A different conclusion would be called for if we were concerned with a transaction involving the Federal employers' liability act. We would then be required to apply the contrary Federal court rule as to assumption of risk in the case of momentary forgetfulness. Stanke v. Spokane etc. R. Co., supra. [13] The court submitted to the jury the question of assumption of risk on instructions which were fair and correct, as it did also on the issues of negligence and contributory negligence. We are not persuaded that any of these issues should have been decided by the court as a matter of law.

The court, in addition to granting the motion for judgment n.o.v., also granted respondent's motion for a new trial in the event of reversal of the judgment n.o.v. Having decided that the judgment n.o.v. should be reversed, it now becomes our duty to determine the validity of the ruling on the motion for a new trial. Rule of Practice 14, 34A Wn.2d 78.

The motion for new trial was granted on the ground that appellant had been erroneously permitted to testify as to what he saw in the X ray taken of his injured foot, without the X ray being introduced in evidence, and without appellant establishing his qualifications to interpret X rays.

[14] There was no objection made at the trial going to the question of whether appellant's testimony was secondary evidence, and that the X ray was the best evidence and should first be introduced. The only objection was as to appellant's competency to interpret the X ray. Accordingly we cannot now review the claimed error resulting from the failure to introduce the X ray. Titlow v. Cascade Oat Meal Co., 15 Wn. 652, 47 P. 19; St. Martin v. Skamania Boom Co., 79 Wn. 393, 140 P. 355; Miller v. Sheane, 120 Wn. 227, 206 P. 913.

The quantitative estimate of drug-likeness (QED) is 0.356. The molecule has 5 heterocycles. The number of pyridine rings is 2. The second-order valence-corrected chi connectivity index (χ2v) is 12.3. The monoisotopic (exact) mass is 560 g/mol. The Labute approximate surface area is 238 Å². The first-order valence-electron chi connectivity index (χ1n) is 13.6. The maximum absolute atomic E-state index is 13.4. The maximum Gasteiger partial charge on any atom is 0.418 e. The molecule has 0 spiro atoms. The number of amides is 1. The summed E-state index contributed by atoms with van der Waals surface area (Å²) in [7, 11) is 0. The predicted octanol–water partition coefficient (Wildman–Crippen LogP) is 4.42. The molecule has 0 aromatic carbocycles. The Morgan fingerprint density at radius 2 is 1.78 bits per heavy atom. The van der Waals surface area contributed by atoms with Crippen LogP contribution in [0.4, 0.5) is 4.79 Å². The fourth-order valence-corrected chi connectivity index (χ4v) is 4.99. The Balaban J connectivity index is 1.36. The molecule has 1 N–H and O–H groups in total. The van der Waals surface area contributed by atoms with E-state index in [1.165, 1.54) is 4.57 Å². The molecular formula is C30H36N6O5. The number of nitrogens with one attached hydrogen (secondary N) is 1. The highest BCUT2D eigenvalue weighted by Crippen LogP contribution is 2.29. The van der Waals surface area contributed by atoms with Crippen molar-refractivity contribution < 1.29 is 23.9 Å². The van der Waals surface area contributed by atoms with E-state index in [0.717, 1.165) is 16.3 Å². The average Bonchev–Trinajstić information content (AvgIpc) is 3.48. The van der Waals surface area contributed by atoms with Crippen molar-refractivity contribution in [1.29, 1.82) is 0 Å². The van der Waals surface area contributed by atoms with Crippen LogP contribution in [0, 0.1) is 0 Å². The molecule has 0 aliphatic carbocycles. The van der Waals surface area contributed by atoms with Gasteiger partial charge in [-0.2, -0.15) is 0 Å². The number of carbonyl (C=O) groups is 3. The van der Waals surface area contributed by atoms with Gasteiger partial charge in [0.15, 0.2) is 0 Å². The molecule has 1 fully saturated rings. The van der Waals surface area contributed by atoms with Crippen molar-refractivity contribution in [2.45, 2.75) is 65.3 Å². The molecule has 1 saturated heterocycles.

Appellant testified that he could tell from the X ray that there were two breaks on the big toe and one on the toe next to it. No effort was made to qualify appellant as an expert in the interpretation of X rays. Proper objection, on the ground of the lack of qualifications of the witness, was made to the question which elicited this testimony.

[15] We are of the opinion, however, that, assuming the objection to this testimony should have been sustained, such testimony was nevertheless not prejudicial. Counsel for respondent, in thereafter cross-examining appellant, introduced in evidence as an exhibit, and read to the jury, a written statement which appellant had made shortly after the accident. Included in this statement is the following sentence:

"I broke the bone in the large toe in one place and the second toe had two bone fractures."

This statement, introduced by respondent, conveyed the same information as contained in the X-ray testimony, except for the insignificant variance as to which toe had suffered two fractures. The introduction of this statement, which was in substantial accord with the X-ray testimony, therefore, obviated any prejudicial effect which the X-ray testimony might otherwise have had. Puget Sound Navigation Co. v. Lavender, 160 Fed. 851, 854; 5 C.J.S. 951, Appeal and Error, § 1721.

The motion for a new trial should not have been granted.

The judgment is reversed, and the case remanded with direction to vacate the judgment of dismissal of the action and to enter a judgment on the verdict of the jury.

ROBINSON, MALLERY, GRADY, and DONWORTH, JJ., concur.


Summaries of

Myers v. Little Church by the Side of the Road

The Supreme Court of Washington. Department Two
Jan 27, 1951
227 P.2d 165 (Wash. 1951)
Case details for

Myers v. Little Church by the Side of the Road

Case Details

Full title:ALBERT L. MYERS, Appellant, v. LITTLE CHURCH BY THE SIDE OF THE ROAD…

Court:The Supreme Court of Washington. Department Two

Date published: Jan 27, 1951

Citations

227 P.2d 165 (Wash. 1951)
227 P.2d 165
37 Wash. 2d 897